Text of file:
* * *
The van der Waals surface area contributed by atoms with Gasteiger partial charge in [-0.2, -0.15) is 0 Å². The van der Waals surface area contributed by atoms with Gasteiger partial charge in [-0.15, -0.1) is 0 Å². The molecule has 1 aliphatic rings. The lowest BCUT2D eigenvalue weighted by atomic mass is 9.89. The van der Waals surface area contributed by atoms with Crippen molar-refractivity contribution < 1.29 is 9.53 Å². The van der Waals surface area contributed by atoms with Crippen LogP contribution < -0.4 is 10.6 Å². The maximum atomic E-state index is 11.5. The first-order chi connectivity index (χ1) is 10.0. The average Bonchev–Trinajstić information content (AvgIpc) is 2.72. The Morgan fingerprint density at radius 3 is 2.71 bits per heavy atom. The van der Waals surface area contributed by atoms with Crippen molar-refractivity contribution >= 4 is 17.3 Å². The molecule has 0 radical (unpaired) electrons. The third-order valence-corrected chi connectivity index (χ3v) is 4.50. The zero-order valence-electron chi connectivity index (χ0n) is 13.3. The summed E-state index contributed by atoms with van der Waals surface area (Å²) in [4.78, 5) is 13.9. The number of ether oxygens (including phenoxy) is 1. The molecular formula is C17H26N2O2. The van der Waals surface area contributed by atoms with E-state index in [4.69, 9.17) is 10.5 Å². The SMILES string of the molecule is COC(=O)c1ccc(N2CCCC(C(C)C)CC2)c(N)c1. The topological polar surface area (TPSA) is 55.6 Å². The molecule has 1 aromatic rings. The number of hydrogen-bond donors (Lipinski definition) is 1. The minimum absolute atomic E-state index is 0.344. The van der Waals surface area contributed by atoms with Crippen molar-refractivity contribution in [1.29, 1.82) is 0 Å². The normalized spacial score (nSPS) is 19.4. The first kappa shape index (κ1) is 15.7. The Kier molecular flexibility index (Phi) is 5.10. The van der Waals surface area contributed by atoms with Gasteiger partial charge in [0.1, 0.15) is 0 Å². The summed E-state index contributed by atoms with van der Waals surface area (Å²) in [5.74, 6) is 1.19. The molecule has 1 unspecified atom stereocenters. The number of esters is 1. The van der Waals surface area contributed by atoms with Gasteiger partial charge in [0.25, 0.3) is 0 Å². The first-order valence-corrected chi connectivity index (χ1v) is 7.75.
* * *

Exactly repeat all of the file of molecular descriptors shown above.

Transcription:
The van der Waals surface area contributed by atoms with Gasteiger partial charge in [-0.2, -0.15) is 0 Å². The van der Waals surface area contributed by atoms with Gasteiger partial charge in [-0.15, -0.1) is 0 Å². The molecule has 1 aliphatic rings. The lowest BCUT2D eigenvalue weighted by atomic mass is 9.89. The van der Waals surface area contributed by atoms with Crippen molar-refractivity contribution < 1.29 is 9.53 Å². The van der Waals surface area contributed by atoms with Crippen LogP contribution < -0.4 is 10.6 Å². The maximum atomic E-state index is 11.5. The first-order chi connectivity index (χ1) is 10.0. The average Bonchev–Trinajstić information content (AvgIpc) is 2.72. The Morgan fingerprint density at radius 3 is 2.71 bits per heavy atom. The van der Waals surface area contributed by atoms with Crippen molar-refractivity contribution >= 4 is 17.3 Å². The molecule has 0 radical (unpaired) electrons. The third-order valence-corrected chi connectivity index (χ3v) is 4.50. The zero-order valence-electron chi connectivity index (χ0n) is 13.3. The summed E-state index contributed by atoms with van der Waals surface area (Å²) in [4.78, 5) is 13.9. The number of ether oxygens (including phenoxy) is 1. The molecular formula is C17H26N2O2. The van der Waals surface area contributed by atoms with E-state index in [4.69, 9.17) is 10.5 Å². The SMILES string of the molecule is COC(=O)c1ccc(N2CCCC(C(C)C)CC2)c(N)c1. The topological polar surface area (TPSA) is 55.6 Å². The molecule has 1 aromatic rings. The number of hydrogen-bond donors (Lipinski definition) is 1. The minimum absolute atomic E-state index is 0.344. The van der Waals surface area contributed by atoms with Crippen molar-refractivity contribution in [1.29, 1.82) is 0 Å². The normalized spacial score (nSPS) is 19.4. The first kappa shape index (κ1) is 15.7. The Kier molecular flexibility index (Phi) is 5.10. The van der Waals surface area contributed by atoms with Gasteiger partial charge in [0.1, 0.15) is 0 Å². The summed E-state index contributed by atoms with van der Waals surface area (Å²) in [5.74, 6) is 1.19. The molecule has 1 unspecified atom stereocenters. The number of esters is 1. The van der Waals surface area contributed by atoms with Gasteiger partial charge in [0.25, 0.3) is 0 Å². The first-order valence-corrected chi connectivity index (χ1v) is 7.75.